Roseanne Conner: [closing monologue] Everyone wonders where creative people get their inspiration. Actually, I've found it's all around you. Take Leon for instance... Leon is not really as cool as I made him. He's the only gay guy I know who belongs to the Elk's Club... Then there's Scott. He really is a probate lawyer I met about a year ago and introduced to Leon. I guess I didn't get too creative there... A lot of kids have called my son a nerd but, as I told him, they called Steven Spielberg a nerd too. A lot of times nerds are really artists who just listen to the beat of a different drum... My mom came from a generation where women were supposed to be submissive about everything. I never bought into that, and I wish mom hadn't either. I wish she had made different choices. So I think that's why I made her gay. I wanted her to have some sense of herself as a woman... Oh yeah, and she's nuts... My sister, in real life, unlike my mother, is gay. She always told me she was gay, but for some reason, I always pictured her with a man. She's been my rock, and I would not have made it this far without her. I guess Nancy's kind of my hero too... Cause she got out of a terrible marriage and found a great spiritual strength. I don't know what happened to that husband of hers but in my book I sent him into outer space... When Becky brought David home a few years ago I thought, "This is wrong!" He was much more Darlene's type... When Darlene met Mark, I thought he went better with Becky... I guess I was wrong. But I still think they'd be more compatible the other way around. So in my writing, I did what any good mother would do. I fixed it... I lost Dan last year when he had his heart attack. He's still the first thing I think about when I wake up and the last thing I think about before I go to sleep. I miss him... Dan and I always felt that it was our responsibility as parents to improve the lives of our children by 50% over our own. And we did. We didn't hit our children as we were hit, we didn't demand their unquestioning silence, and we didn't teach our daughters to sacrifice more than our sons. As a modern wife, I walked a tight rope between tradition and progress, and usually, I failed, by one outsider's standards or another's. But I figured out that neither winning nor losing count for women like they do for men. We women are the one's who transform everything we touch. And nothing on earth is higher than that. My writing's really what got me through the last year after Dan died. I mean at first I felt so betrayed as if he had left me for another women. When you're a blue-collar woman and your husband dies it takes away your whole sense of security. So I began writing about having all the money in the world and I imagined myself going to spas and swanky New York parties just like the people on TV, where nobody has any real problems and everything's solved within 30 minutes. I tried to imagine myself as Mary Richards, Jeannie, That Girl. But I was so angry I was more like a female Steven Segal wanting to fight the whole world. For a while I lost myself in food and a depression so deep that I couldn't even get out of bed till I saw that my family needed me to pull through so that they could pull through. One day, I actually imagined being with another man. But then I felt so guilty I had to pretend it was for some altruistic reason. And then Darlene had the baby, and it almost died. I snapped out of the mourning immediately, and all of my life energy turned into choosing life. In choosing life, I realized that my dreams of being a writer wouldn't just come true; I had to do the work. And as I wrote about my life, I relived it, and whatever I didn't like, I rearranged. I made a commitment to finish my story even if I had to write in the basement in the middle of the night while everyone else was asleep. But the more I wrote, the more I understood myself and why I had made the choices I made, and that was the real jackpot. I learned that dreams don't work without action; I learned that no one could stop me but me. I learned that love is stronger than hate. And most important, I learned that God does exist. He and/or She is right inside you, underneath the pain, the sorrow, and the shame. I think I'll be a lot better now that this book is done.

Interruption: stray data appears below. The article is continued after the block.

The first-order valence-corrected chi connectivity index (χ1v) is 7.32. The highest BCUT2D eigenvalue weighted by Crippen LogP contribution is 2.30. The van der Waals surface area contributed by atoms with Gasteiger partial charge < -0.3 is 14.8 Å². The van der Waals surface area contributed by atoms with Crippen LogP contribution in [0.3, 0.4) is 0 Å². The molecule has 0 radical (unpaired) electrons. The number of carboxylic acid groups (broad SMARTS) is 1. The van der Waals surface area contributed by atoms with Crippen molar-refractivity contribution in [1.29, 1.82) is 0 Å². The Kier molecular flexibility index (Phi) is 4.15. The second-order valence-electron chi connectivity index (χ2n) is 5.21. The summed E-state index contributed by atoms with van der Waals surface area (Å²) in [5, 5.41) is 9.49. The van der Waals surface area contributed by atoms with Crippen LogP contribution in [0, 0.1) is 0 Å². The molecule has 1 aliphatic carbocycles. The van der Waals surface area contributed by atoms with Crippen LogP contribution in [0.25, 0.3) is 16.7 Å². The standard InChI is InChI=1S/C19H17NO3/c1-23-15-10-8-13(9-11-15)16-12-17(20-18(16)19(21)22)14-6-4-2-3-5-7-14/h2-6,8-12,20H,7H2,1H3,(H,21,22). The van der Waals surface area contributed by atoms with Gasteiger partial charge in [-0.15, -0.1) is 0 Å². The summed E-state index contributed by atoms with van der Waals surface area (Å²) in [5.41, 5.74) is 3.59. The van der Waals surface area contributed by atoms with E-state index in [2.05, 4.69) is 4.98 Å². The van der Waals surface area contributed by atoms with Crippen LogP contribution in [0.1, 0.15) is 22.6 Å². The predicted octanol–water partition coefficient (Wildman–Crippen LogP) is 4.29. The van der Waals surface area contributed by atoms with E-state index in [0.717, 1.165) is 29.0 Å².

Subtitle: [displayed on screen during the final scene] "Those who dream by night, in the dusty recesses of their minds, wake in the day to find that all was vanity; but the dreamers of the day are dangerous men, for they may act their dream with open eyes, and make it possible."
Roseanne Conner: A lot of times, "nerds" are really artists who just listen to the beat of a different drummer.
David Healy: [Mark and David are reading their fortune cookies] Mark, I think I got yours: deep thoughts run shallow.
Beverly Harris: [after D.J. threw his chopsticks] Roseanne, will you keep your children in line! I didn't raise my kids to throw chopsticks.
Nancy Bartlett: The women's shelter needs furniture. So if there's anything you don't want, let me know and I'll have it picked up.